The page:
Understand the impact of tax laws on domestic partners. The next few generations of older LGBT couples will face profound hardship in light of the inequality of survivorship rules. We will see a terrible financial price that aging LGBT widows and widowers will have to pay before true relationship equality is reached. This can be mitigated somewhat by having in place the proper and legally recognized paperwork, although this is not the end-all solution.

When gay or lesbian people grow old and become in need of nursing home care, there is no legal document that can give them the right to Medicaid coverage without causing their partner to be forced from their home – because the federal Medicaid law only permits married spouses to keep their home without becoming ineligible for benefits.

What financial tools would work best for your situation? Consult with your local banker or financial consultant to determine which money management tools are best for you and your partner. Sometimes a trust is best, other times a simple will that has been notarized will work.

Know also that domestic partners are ineligible for Social Security survivorship benefits. This also applies to your partner having to take a lump sum distribution of your 401k plan assets and incurring a heavier tax burden. This is not something that a married spouse is obligated to do upon their spouses’ death.

Make sure that you review the beneficiary designations for your IRA or other savings plans you may have. It is imperative that you designate your partner as a beneficiary, or the assets will likely pass to your estate, and it is not a guarantee that your partner will have any rights to those funds. In fact, they most likely will not be awarded to your partner and will be passed along to blood family relations, even if your partner is estranged from them.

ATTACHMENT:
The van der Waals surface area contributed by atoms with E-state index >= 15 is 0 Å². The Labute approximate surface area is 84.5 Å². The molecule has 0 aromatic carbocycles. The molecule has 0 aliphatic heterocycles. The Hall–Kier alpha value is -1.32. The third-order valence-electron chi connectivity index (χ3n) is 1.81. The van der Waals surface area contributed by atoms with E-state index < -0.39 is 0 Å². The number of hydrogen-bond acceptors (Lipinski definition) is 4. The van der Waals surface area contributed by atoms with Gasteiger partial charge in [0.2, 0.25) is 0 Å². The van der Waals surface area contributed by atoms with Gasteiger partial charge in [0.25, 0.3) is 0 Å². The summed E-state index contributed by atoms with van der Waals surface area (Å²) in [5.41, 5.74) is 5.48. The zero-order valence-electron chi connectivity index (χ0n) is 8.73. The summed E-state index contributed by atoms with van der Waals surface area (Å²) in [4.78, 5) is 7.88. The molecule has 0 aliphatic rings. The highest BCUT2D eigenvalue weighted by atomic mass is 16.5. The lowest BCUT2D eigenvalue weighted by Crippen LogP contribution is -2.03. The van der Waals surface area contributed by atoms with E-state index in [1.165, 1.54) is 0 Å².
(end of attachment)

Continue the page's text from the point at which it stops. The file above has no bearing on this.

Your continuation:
And if you share children, do not forget to plan accordingly for their futures. This includes review of adoption laws in your state with a qualified attorney. If you are the birth parent and you die, you need to decide who will be designated as their guardian; knowing the tax advantages of adoption and head of household credits on tax returns; and managing assets for children through trusts and other financial protection tools, are just a small portion of the very important things that must be managed as LGBT parents.

Ultimately, the decision to make appropriate plans is most likely one of the most important you’ll ever make, either as a couple or as a parent. Do yourself and your loved ones a favor and attend to this today.

Information published on The Rainbow Babies website is not a substitute for proper medical advice, diagnosis, treatment or care. Always seek the advice of a physician or other qualified health providers with any questions you may have regarding a medical condition.

Disclaimer: The Rainbow Babies provides sample contracts and legal/social health articles for informational purposes only—please do not consider it as legally-binding advice of any kind.